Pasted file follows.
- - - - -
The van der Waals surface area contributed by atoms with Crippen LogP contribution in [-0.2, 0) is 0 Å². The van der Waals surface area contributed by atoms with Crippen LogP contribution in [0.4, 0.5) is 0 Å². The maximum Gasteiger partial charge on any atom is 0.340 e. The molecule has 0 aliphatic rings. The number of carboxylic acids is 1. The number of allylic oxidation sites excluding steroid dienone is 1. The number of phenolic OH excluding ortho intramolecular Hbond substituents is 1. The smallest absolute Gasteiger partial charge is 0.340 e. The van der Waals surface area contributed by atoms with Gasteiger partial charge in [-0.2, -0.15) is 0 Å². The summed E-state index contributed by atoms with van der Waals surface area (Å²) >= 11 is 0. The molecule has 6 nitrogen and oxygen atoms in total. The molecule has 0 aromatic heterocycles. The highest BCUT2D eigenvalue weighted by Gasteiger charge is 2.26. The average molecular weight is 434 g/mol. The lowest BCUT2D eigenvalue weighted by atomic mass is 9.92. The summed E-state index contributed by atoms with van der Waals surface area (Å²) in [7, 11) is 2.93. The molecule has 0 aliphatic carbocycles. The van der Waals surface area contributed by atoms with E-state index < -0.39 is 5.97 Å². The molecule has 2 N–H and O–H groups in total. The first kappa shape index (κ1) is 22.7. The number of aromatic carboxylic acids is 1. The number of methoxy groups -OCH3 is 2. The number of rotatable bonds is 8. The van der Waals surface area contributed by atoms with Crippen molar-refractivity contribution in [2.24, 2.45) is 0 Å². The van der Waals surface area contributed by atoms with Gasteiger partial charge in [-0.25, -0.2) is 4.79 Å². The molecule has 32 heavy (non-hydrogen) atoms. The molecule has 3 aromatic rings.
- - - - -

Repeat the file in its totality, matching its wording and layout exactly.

The van der Waals surface area contributed by atoms with Crippen LogP contribution in [-0.2, 0) is 0 Å². The van der Waals surface area contributed by atoms with Crippen LogP contribution in [0.4, 0.5) is 0 Å². The maximum Gasteiger partial charge on any atom is 0.340 e. The molecule has 0 aliphatic rings. The number of carboxylic acids is 1. The number of allylic oxidation sites excluding steroid dienone is 1. The number of phenolic OH excluding ortho intramolecular Hbond substituents is 1. The smallest absolute Gasteiger partial charge is 0.340 e. The van der Waals surface area contributed by atoms with Gasteiger partial charge in [-0.2, -0.15) is 0 Å². The summed E-state index contributed by atoms with van der Waals surface area (Å²) >= 11 is 0. The molecule has 6 nitrogen and oxygen atoms in total. The molecule has 0 aromatic heterocycles. The highest BCUT2D eigenvalue weighted by Gasteiger charge is 2.26. The average molecular weight is 434 g/mol. The lowest BCUT2D eigenvalue weighted by atomic mass is 9.92. The summed E-state index contributed by atoms with van der Waals surface area (Å²) in [7, 11) is 2.93. The molecule has 0 aliphatic carbocycles. The van der Waals surface area contributed by atoms with E-state index < -0.39 is 5.97 Å². The molecule has 2 N–H and O–H groups in total. The first kappa shape index (κ1) is 22.7. The number of aromatic carboxylic acids is 1. The number of methoxy groups -OCH3 is 2. The number of rotatable bonds is 8. The van der Waals surface area contributed by atoms with Crippen molar-refractivity contribution in [2.24, 2.45) is 0 Å². The van der Waals surface area contributed by atoms with Gasteiger partial charge in [-0.25, -0.2) is 4.79 Å². The molecule has 32 heavy (non-hydrogen) atoms. The molecule has 3 aromatic rings.